More Science Talk
Science Talk September 13, 2006 -- Nuclear Energy's Future, the Mouse-Cheese Relationship
Welcome to Science Talk, the podcast of Scientific American for the seven days starting September 13th. I am Steve Mirsky. This week on the podcast, the nuclear option--nuclear energy that is. We will talk about that with M.I.T. physicist Ernest Moniz, who also co-directs M.I.T.'s Laboratory for Energy and the Environment. David Holmes of Manchester Metropolitan University in England joins us. He blows the doors off the commonly held belief that mice like cheese. That's a little later. And we will test your knowledge about some recent science in the news. First up, Ernest Moniz. He is the co-author of an article on the future of nuclear energy that appears in the September single-topic issue of Scientific American. The theme of the entire issue is "Energy's Future Beyond Carbon". I caught up with Moniz while he was trying to do some fly-fishing in Colorado.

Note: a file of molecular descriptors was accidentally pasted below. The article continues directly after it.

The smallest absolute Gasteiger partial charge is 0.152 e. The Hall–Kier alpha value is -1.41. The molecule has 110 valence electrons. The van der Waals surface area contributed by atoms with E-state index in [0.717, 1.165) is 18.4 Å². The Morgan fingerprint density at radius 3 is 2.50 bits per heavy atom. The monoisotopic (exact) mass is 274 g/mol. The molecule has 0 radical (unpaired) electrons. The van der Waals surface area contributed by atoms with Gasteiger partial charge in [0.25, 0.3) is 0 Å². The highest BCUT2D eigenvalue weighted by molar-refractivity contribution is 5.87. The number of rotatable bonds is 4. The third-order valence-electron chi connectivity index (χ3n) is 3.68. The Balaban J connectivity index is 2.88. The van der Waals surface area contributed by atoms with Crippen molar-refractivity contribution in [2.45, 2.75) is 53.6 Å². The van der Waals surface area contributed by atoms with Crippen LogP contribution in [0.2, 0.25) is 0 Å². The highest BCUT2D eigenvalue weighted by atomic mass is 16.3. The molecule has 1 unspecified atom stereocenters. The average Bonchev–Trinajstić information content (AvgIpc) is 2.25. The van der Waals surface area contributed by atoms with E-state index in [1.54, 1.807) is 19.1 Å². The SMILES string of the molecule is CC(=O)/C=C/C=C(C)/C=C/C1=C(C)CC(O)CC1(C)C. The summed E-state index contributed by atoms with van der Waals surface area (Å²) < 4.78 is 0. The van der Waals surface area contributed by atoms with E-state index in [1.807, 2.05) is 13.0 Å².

Steve: Professor Moniz, thanks very much for talking to us today.
Moniz: Pleasure to be here.
Steve: In 2003, you and your co-author co-chaired this big M.I.T. study on the future of nuclear energy, in which you analyzed what you would have to do to make nuclear energy attractive. I don't know if you can do this in short order, but what was the bottom line there?
Moniz: Again, the question we ask is what are the steps that one would take both in a technology sense and in a policy sense to enable nuclear power to be a significant contributor to mitigating CO2 emissions? Clearly, we outlined what are the major challenges. First, economics do need to be worked on. Roughly speaking it's about 2,000 dollars a kilowatt for nuclear plant; and you might say the competition--[a]natural gas plant--is more [in] the